Squeezed Budget share a worry for agriculture sector

This year’s budget allocation for agriculture and allied sectors is 27% less than that in 2021-22, and 5% less than the budget estimates of last year. 

Published: 08th February 2023 07:43 AM  |   Last Updated: 08th February 2023 07:54 AM   |  A+A-


image used for representative purposes only. (Photo | MK Ashok Kumar, EPS)

Express News Service

NEW DELHI:  The Union budget has prepared the ground for setback to rural lives. Over 52% (89.58 million) rural households directly depend on agriculture for their income. However, this year’s budget allocation for agriculture and allied sectors is 27% less than that in 2021-22, and 5% less than the budget estimates of last year. 

This is a far cry from Prime Minister Narendra Modi’s dream to double the income of farm households by 2022, which he announced in 2016. In 2012-13, the average monthly income of a farm household was Rs 6,427, which increased to Rs 8,059 in 2015-16, and further rose to Rs 10,218 in 2018-19.

Farmers’ income reached Rs 12,445 by 2022. As per experts, the ‘real income’ should reach Rs 21,146. “Going by government figures of farmers’ income, only 33% has been achieved so far of the promised income,” says Kiran Kumar Visas of Rythu Swaraj Vedika, a farmers’ organisation in Telangana and Andhra Pradesh. 

The budgetary provision for Price Stabilisation Scheme (PSS) and Market Intervention Scheme (MIS) to support horticulture and plantation farmers has been abandoned. In 2021-22, the actual budget was Rs 2,288 crore, which got reduced to Rs 1,500 crore the next year, while this year, this allocation is almost nil. Another scheme, PM-AASHA, to ensure minimum support for oilseeds and pulses has been ignored.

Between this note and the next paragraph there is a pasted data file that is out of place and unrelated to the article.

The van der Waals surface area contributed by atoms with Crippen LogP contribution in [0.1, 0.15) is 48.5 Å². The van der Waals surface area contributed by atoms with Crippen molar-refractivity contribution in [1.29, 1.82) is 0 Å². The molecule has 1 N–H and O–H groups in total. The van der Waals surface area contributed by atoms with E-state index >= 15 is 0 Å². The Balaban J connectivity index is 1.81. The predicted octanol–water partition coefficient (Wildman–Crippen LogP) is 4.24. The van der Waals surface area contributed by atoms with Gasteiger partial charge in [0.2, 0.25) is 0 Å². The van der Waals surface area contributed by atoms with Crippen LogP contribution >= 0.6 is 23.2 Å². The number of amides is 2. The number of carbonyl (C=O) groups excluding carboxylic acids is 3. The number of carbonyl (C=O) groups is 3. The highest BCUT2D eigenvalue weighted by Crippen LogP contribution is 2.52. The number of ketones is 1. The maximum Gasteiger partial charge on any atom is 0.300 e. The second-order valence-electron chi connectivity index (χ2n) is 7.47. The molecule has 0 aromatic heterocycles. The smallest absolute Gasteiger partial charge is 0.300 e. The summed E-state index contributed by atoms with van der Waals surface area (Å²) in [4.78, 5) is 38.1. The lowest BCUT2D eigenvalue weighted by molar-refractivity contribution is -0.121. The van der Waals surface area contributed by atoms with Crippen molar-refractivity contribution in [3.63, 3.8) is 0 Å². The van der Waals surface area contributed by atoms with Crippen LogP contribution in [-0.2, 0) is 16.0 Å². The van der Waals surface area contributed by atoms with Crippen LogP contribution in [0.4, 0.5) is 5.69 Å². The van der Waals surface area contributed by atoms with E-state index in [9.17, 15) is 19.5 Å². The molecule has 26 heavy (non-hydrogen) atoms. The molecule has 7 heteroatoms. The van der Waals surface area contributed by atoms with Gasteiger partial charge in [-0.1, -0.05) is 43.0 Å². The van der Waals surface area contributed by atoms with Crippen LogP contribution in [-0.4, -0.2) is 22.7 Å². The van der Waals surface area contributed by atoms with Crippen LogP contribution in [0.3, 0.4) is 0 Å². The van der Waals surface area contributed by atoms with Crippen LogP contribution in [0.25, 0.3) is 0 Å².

“The government has squeezed the share for agriculture sector of total budget from 3.84% to 3.20%,” says agriculture analyst Devinder Sharma. “Over the years, government investment in agriculture has been reduced while support to corporate sectors increased.” 

Flagship programmes such as agriculture insurance and direct income support to farmers have also seen a dip in the allocation. The Pradhan Mantri Kisan Samman Nidhi, which provides income support of `6,000 per year to farmers, has seen a decrease in allocation by 13%. The Pradhan Mantri Fasal Bima Yojana has seen a 12% decline as compared to the budget allocation of the previous year. 

The allocation for rural development schemes has been cut from 5.81% (Revised Estimate 2022) to 5.29% (Budget Estimate 2023) of total budget. “Initiatives such as PM-PRANAM and BPK will be game-changers in the long run, paving the way for sustainable agriculture and reduced input costs,” says Shambhu Prasad of Institute of Rural Management, Anand.

The PM-PRANAM (Programme for Restoration, Awareness, Nourishment and Amelioration of Mother Earth) aims to promote use of alternative fertilisers and balanced use of chemical fertilisers while Bhartiya Prakritik Kheti Bio-Input Resource Centres (BPK) is meant to boost natural farming.


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